Danone Activia Yogurt is probably the best known probiotic functional food which, in addition to being a dairy product (if that is an issue for you) also contains added sugar, fructose syrup and modified corn starch. The colouring in the red and purple coloured yoghurts also comes from carmine, which whilst natural, is made from boiled and ground beetles!   

Probiotics have been shown to help in the following conditions:

  • Infectious diarrhoea
  • Irritable bowel syndrome (especially Bacillus infantis and Lactobacillus plantarum)
  • Inflammatory bowel diseases such as ulcerative colitis (especially VSL#3, Bifidobacterium animalis DN-173 010 and the species in Mutaflor), Crohn's disease and in the prevention of bowel cancer
  • Infection with Helicobacter pylori, a bacterium that causes most ulcers and many types of chronic stomach inflammation
  • Tooth decay and periodontal disease
  • Compromised immune function - reduces the number of respiratory and genitourinary tract infections
  • Reduces inflammation 
  • Eczema and other skin conditions
  • Reduces lactose intolerance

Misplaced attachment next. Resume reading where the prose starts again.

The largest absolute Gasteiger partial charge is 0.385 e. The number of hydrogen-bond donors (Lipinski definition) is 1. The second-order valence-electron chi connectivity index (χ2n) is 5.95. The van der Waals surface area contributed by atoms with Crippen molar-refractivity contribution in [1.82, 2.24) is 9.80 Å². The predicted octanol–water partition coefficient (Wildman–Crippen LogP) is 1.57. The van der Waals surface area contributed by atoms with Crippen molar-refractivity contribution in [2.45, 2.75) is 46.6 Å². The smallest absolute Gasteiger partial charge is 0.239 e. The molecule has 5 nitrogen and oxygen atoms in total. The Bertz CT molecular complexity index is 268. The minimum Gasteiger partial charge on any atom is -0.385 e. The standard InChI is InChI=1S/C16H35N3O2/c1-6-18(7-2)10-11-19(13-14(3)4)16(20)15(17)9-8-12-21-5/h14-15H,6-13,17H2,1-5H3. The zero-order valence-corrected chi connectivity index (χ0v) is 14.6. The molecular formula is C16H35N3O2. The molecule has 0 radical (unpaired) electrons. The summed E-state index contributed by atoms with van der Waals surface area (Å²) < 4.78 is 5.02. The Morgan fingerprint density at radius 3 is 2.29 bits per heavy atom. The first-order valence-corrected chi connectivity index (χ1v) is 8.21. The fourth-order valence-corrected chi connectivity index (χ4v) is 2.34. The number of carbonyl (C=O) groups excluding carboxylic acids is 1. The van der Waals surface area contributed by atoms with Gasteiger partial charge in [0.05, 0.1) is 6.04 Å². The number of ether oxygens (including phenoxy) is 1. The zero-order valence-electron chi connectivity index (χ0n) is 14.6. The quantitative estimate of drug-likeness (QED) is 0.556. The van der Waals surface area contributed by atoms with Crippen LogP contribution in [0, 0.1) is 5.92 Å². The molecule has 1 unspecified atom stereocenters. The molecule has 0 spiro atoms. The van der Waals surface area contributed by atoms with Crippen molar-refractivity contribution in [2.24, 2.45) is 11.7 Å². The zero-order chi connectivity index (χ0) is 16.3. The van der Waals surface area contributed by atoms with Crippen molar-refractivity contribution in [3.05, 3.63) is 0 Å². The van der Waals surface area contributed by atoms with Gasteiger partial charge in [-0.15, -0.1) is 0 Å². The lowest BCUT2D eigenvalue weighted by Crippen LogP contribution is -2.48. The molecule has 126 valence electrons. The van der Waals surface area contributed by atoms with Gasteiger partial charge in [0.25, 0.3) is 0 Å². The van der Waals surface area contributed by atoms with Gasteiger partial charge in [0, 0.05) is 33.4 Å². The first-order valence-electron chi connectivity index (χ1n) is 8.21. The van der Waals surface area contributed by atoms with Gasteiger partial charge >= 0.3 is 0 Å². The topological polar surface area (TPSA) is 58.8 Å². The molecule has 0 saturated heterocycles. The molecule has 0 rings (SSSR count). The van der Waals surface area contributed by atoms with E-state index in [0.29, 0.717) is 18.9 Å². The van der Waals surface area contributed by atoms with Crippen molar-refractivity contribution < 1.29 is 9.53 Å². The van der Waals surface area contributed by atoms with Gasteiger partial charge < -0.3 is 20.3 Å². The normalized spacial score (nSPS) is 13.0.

• Improves mineral absorption in people with high phytate content diets ie: grains and legumes
  • Lowers blood cholesterol and produces modest reductions in blood pressure 
  • Prevents harmful bacterial overgrowth during times of stress 


Side-effects of probiotics tend to be mild and most typically involve flatulence or bloating. 


What to look for in a probiotic supplement

The bacteria used in probiotic supplements mostly belong to two main groups: Lactobacillus or Bifidobacterium. Within each group, there are different species so that there are Lactobacillus acidophilus and Bifidobacterium bifidus, and within each species there are different strains.  

In the same way as an Alsatian dog is a good guard dog, but a Yorkshire terrier is probably not, the benefits offered by one strain of bacteria do not necessarily transfer to other strains

Of the Lactobacilli bacteria that have been researched most intensively, the focus has largely been on L. acidophilus, L. caseii, L. rhamnosus and L. johnsonii. 

Bifidobacteria were found to predominate in the intestines of breast-fed babies and it was also found that infants with diarrhoea could be effectively treated using bifidobacteria. The Bifidobacteria demonstrated to have therapeutic effects include B. lactis and B. bifidus.

These lactobacilli and bifidobacteria species have been shown to adhere well to the intestinal mucosa, survive the conditions in the gastro-intestinal tract, utilise prebiotics to aid colonisation and to control pathogenic species.

Because probiotic supplements contain live microorganisms, unless freeze dried or treated in some other way it is best to refrigerate them and certainly to use them before the expiry date.